There was once a time when the epitome of girl power was the Spice Girls. Take the same pre-packaged, heavily processed concoction that created boy bands and use women instead. Somehow that’s supposed to celebrate all things feminine. To be fair, that was the late 90s. It was a time when Nicholas Cage was still considered an A-list actor and the concept of strong female characters was limited to characters played by Sigourney Weaver.
Now the concept of strong female characters has become a mainstream concept and A-Force #1 is put in a position to capitalize on that concept. The timing couldn’t be better. Marvel has been the championship surfer riding the wave of female characters that have risen to prominence in recent years. Characters like Batgirl, Captain Marvel, Black Widow, and Kamala Khan have shown that they can carry their own weight without having to dress like Emma Frost. With Secret Wars in full swing, there’s enough chaos and confusion to do something different that doesn’t involve just flipping the boy band formula.
Battleworld has created a new environment for female characters from multiple eras to come together for a singular struggle. It’s an environment where every character is free of baggage, reduced to their purest form. It’s like taking football players from multiple eras and putting them on the same team when they’re playing at an all-pro level. It has every conceivable detail to work with. And in A-Force #1, the result is rich in substance yet incomplete in scope.
The domain of Arcadia is by far the most appealing locale in Battleworld to date. It’s a land that is devoid of zombies, killer robots, or evil clones. In the context of the Marvel universe, it might as well be an endangered species. It feels like a world that might actually be worth living in and not just because it’s protected by a team of beautiful women. In fact, the concept that Arcadia is protected by a team of women is almost secondary. The story never focuses on it or uses it to make a statement of sorts. It’s just how Arcadia functions. It may upset the Rush Limbaugh’s of the world, but few others will really notice it.
This in and of itself is an important accomplishment. By not focusing on gender, the story isn’t about a domain that’s protected by a team of superpowered women. It’s about a domain whose protectors just happen to be superpowered women. Their gender is a non-issue. They don’t do anything that a team of male heroes wouldn’t. They police their world, look out for one another, and develop close friendships. And they do this without coming off as a Sex in the City re-run.
Beyond the accomplishment, the story has the same themes and conflicts as other domains of Battleworld. It doesn’t matter that Arcadia is peaceful and protected by a team of women. It’s still subject to the same rules imposed by Dr. Doom. That means that when one of them breaks a rule, they suffer the same consequences. In this story, it’s Miss America who runs afoul of Dr. Doom’s rules. And when it comes to his rules, Dr. Doom practices strict gender equality. That alone puts him above 90 percent of the countries on Earth, which is a disturbing thought.
Like other residents of Battleworld, Miss America learns the hard way that Dr. Doom doesn’t like it when one domain encroaches on another. It’s not just for invasions either. Miss America threw a dead shark over the shields dividing their domains. That counts as an extreme version of littering and Dr. Doom is as strict as Singapore when it comes to that policy.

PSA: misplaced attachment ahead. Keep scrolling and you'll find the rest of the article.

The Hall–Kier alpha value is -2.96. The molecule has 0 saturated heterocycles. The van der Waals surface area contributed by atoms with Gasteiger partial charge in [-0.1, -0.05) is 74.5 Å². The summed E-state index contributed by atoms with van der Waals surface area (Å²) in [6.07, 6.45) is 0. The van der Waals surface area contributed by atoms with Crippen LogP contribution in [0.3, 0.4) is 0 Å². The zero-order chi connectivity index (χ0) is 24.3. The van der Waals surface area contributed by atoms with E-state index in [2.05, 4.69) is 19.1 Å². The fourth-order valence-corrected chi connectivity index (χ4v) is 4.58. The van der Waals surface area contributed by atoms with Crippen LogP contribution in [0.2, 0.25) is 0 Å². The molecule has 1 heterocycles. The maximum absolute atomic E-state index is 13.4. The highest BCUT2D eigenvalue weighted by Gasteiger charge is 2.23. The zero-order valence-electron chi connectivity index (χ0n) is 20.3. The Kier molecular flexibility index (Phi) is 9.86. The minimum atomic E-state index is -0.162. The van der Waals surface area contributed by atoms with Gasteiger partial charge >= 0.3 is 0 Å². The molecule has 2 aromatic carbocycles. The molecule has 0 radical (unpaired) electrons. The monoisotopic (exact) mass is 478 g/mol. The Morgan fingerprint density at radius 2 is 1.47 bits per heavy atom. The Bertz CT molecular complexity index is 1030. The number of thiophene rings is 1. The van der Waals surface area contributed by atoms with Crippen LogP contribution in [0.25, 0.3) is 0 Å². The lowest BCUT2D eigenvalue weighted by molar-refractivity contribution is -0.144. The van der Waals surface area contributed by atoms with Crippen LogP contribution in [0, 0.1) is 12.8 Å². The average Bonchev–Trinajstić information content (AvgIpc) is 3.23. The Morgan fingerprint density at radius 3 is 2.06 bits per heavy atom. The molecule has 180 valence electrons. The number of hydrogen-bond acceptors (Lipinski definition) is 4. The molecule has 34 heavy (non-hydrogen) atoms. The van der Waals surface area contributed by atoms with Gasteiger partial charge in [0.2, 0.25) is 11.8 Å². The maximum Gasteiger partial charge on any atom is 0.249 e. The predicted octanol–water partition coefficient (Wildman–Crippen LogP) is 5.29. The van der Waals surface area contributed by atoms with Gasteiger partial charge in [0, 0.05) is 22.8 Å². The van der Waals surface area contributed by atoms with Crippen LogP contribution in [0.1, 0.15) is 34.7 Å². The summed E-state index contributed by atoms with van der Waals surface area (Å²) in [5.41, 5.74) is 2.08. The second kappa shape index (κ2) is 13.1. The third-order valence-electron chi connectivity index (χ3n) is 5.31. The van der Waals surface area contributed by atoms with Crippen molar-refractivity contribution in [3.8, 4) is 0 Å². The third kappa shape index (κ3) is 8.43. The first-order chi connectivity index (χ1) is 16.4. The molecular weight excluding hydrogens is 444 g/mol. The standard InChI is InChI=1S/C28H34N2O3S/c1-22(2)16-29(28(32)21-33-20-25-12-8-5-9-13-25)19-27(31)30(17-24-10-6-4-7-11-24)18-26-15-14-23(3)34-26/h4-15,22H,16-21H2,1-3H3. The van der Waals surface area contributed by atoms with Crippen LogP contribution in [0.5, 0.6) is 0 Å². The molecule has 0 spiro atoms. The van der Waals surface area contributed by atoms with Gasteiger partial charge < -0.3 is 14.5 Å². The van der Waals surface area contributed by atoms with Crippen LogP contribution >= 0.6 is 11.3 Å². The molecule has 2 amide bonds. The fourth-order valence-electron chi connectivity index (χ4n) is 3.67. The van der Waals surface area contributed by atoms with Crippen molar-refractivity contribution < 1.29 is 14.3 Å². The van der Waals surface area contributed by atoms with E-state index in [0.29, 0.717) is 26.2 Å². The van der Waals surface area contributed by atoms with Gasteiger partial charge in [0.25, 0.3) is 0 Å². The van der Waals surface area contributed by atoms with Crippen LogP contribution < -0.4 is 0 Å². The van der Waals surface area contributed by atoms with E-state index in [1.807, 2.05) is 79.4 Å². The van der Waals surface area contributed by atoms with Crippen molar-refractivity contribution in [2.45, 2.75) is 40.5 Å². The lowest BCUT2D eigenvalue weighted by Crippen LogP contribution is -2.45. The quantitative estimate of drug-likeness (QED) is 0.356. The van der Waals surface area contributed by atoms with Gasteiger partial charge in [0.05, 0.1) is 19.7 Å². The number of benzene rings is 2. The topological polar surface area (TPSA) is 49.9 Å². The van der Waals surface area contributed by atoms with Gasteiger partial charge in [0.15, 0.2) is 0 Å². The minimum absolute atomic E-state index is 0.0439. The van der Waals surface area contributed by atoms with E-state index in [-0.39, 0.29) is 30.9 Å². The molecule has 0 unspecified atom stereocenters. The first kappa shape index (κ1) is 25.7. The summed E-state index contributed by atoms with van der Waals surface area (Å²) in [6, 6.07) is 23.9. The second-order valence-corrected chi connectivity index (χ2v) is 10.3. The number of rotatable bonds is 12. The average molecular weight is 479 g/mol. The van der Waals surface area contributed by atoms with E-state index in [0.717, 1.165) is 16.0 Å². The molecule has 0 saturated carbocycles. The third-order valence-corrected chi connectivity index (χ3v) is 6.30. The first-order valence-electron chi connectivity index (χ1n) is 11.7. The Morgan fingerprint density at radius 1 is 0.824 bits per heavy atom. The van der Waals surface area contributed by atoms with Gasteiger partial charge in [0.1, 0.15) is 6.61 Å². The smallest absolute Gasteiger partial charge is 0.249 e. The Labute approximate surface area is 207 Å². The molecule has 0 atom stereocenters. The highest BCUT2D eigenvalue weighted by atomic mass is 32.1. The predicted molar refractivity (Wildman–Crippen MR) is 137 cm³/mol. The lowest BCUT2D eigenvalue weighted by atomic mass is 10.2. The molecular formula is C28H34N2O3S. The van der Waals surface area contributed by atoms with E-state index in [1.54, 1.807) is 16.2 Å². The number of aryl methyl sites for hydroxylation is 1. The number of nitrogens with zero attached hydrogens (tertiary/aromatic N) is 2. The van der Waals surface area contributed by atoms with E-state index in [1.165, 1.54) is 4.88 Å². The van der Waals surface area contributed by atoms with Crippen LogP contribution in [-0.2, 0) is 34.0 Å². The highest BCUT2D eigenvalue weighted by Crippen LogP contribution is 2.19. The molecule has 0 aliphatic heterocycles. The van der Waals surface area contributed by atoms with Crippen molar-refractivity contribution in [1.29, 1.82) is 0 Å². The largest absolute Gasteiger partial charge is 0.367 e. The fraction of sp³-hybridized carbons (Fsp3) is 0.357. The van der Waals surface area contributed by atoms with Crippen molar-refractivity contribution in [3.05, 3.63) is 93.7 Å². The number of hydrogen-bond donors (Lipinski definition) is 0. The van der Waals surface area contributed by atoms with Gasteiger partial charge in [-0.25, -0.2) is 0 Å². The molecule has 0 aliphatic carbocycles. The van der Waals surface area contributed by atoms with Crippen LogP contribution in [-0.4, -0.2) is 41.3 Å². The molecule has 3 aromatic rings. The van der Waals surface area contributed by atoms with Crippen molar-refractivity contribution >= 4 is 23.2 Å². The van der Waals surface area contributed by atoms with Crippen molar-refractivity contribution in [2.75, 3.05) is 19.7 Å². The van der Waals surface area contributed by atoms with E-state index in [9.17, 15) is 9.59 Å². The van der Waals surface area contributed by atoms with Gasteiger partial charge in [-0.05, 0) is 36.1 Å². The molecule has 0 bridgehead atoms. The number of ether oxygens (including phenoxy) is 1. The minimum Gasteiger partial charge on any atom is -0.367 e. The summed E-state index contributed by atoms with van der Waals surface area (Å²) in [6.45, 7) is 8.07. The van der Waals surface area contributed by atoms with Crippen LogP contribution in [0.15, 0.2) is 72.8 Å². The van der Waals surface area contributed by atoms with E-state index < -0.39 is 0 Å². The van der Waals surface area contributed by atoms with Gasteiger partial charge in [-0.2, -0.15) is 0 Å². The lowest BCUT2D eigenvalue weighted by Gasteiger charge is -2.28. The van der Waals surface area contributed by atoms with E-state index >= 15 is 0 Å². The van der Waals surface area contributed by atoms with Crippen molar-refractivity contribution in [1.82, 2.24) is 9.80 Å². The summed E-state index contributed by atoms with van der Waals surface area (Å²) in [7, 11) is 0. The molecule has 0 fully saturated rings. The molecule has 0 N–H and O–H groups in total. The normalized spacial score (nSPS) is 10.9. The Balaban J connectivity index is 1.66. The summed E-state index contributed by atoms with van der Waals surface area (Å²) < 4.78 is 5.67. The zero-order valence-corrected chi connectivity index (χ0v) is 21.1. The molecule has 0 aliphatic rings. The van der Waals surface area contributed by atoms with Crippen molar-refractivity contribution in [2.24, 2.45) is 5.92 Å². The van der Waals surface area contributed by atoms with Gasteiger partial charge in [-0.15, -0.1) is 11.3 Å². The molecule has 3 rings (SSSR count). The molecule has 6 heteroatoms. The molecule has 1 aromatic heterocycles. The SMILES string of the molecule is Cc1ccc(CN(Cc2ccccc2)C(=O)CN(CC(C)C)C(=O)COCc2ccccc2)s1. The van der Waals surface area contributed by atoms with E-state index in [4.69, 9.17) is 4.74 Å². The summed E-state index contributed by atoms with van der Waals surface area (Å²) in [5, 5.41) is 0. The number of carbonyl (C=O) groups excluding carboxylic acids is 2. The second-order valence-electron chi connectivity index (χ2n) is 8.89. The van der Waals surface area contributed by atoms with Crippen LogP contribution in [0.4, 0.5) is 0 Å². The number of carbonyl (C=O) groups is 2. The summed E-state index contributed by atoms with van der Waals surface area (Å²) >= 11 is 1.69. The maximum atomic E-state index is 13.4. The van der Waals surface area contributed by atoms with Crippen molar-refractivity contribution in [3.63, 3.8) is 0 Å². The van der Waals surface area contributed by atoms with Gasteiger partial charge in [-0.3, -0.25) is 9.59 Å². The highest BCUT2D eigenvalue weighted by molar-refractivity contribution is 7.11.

It leads to an emotional struggle within A-Force. They know the rules like everyone else. They try to protect their friend from the consequences. They don’t succeed. They don’t get special treatment. They don’t even try to flirt their way out of it. Miss America still has to pay for her crimes and it weighs heavy on her friends. It’s a toll that’s actually more compelling than a giant shark attacking Arcadia. It’s a nice change of pace, but it’s also part of the primary flaw in this story.
The conflict is triggered by an attack from a giant shark. It’s a conflict that is only slightly more engaging than the last Sharknado movie. While it does give A-Force a chance to show what they can do as a team, it lacks the kind of epic scale that has helped make Secret Wars feel like a multi-dimensional royal rumble. It’s practically glossed over. It’s basically a teaser trailer to the emotional struggle involving Miss America, minus the bad one-liners and annoying voice-overs.
That’s not to say the shark attack was completely without merit. It’s an issue that A-Force seeks to investigate. It’s an investigation that also coincides with the unexpected arrival of another female character. However, the connections are limited and the flow of events gets somewhat choppy. It’s like watching the Godfather on cable with poorly timed commercials interrupting the narrative.
Flaws aside, A-Force #1 creates an appealing, engaging world that’s worth exploring. It’s not some grand utopian vision where women rule the world and all is well. It’s not some dystopian horror where an army of Don Drapers rule either. It’s a world that offers fertile ground with which to explore these female characters, minus convoluted romantic entanglements and radical feminist undertones.
This is also a world where the strength of women takes center stage and they do it without denigrating men. On paper, it shouldn’t feel like such a novel concept. Maybe it says something about both genders when something so refreshing also feels so unfamiliar. It’s not that the idea of strong female characters not having to beat up arrogant male characters is new. It’s just that someone finally took the time to tell that story in a way that all genders can appreciate.